(from Pacific Fishing April 1996(?), a quote from Evan Jacoby, General
Counsel for Wash. Dept. of Fish and Wildlife)
"In spite of protests from affected fishermen, the WDFW has adopted a rule
banning hook-and-line fishing (commercial) for bottom fish in coastal
waters, with the exception of Neah Bay. 'We want to make sure there is a
viable recreational fishery for now and for the future' Jacoby said. 'We
tried to reduce bag limits of recreational fishers in Puget Sound, but it's
not very effective to limit seasons for recreational fishers if there is a
commercial harvest going on.'... state biologist Farron Wallace said the
rationale for the proposal is that the recreational fishery has no other
alternatives for landing bottomfish. Currently about 60% of total landings
by commercial hook-and-line fishermen occur outside the three-mile area.
"We are approximately at the appropriate exploitation rate of rockfish to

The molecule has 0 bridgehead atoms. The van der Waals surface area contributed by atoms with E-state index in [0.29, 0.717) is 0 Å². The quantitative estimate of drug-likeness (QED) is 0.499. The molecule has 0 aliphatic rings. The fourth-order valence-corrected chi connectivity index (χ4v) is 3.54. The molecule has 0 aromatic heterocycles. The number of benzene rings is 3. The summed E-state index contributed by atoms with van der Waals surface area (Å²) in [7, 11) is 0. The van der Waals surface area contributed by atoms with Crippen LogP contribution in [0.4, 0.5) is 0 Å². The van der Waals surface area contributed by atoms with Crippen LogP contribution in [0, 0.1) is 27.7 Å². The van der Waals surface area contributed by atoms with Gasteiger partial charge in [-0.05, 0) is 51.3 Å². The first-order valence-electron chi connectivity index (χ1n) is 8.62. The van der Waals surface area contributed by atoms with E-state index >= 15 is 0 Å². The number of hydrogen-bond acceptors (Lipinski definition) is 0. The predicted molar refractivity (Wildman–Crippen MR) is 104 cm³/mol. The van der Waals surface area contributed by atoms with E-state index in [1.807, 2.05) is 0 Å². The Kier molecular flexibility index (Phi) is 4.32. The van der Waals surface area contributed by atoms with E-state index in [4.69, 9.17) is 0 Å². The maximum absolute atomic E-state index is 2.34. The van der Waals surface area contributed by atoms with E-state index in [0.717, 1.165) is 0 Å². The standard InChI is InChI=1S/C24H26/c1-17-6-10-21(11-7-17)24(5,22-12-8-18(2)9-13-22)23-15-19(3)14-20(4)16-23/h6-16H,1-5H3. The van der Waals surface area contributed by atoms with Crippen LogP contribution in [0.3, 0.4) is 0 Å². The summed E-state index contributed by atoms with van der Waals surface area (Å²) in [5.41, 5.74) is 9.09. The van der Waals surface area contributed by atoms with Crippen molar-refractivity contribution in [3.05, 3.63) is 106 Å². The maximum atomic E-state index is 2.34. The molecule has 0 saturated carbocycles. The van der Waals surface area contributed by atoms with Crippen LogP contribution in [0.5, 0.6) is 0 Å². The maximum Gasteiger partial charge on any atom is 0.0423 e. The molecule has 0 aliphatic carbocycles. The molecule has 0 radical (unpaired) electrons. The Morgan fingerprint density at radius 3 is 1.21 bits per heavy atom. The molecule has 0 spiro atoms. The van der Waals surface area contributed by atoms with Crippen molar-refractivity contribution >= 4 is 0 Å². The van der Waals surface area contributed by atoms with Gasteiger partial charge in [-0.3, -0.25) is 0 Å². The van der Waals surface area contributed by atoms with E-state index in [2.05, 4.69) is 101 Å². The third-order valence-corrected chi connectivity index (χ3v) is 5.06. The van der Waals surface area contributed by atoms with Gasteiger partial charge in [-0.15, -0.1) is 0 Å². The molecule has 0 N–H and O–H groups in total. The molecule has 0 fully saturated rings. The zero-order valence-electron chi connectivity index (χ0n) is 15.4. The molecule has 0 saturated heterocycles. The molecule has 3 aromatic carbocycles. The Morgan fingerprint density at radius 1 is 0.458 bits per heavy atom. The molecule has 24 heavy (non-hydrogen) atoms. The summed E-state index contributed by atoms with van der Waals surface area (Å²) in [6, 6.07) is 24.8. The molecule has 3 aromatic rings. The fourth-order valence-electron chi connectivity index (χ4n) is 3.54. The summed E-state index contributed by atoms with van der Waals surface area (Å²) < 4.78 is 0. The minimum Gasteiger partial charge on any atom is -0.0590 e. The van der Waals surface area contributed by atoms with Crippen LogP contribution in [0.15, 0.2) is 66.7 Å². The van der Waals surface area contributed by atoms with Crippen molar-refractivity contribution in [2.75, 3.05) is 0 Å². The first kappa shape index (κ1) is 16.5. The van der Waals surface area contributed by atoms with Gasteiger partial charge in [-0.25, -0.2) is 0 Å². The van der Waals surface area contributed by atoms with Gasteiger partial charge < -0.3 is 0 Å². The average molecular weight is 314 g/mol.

maintain the stocks at levels necessary for the recreational fishery,"
In WDFW Concise Explanatory Statement regarding Live Fish Fishery
Prohibition WAC 220-20-010, Dec. 15, 1999:
"1. Reasons for adopting the rule: The live fish market targets sub-adult
species for the restaurant trade. This can significantly impact rockfish
stocks, and caused a decline in California coastal waters. Since rockfish
in Washington are an over-utilized species, any new targeted fishery would
be detrimental to recovery of the stocks. This rule will prevent a targeted
commercial fishery." The ruling went on to include sculpin, cabezon and
greenling in the ban.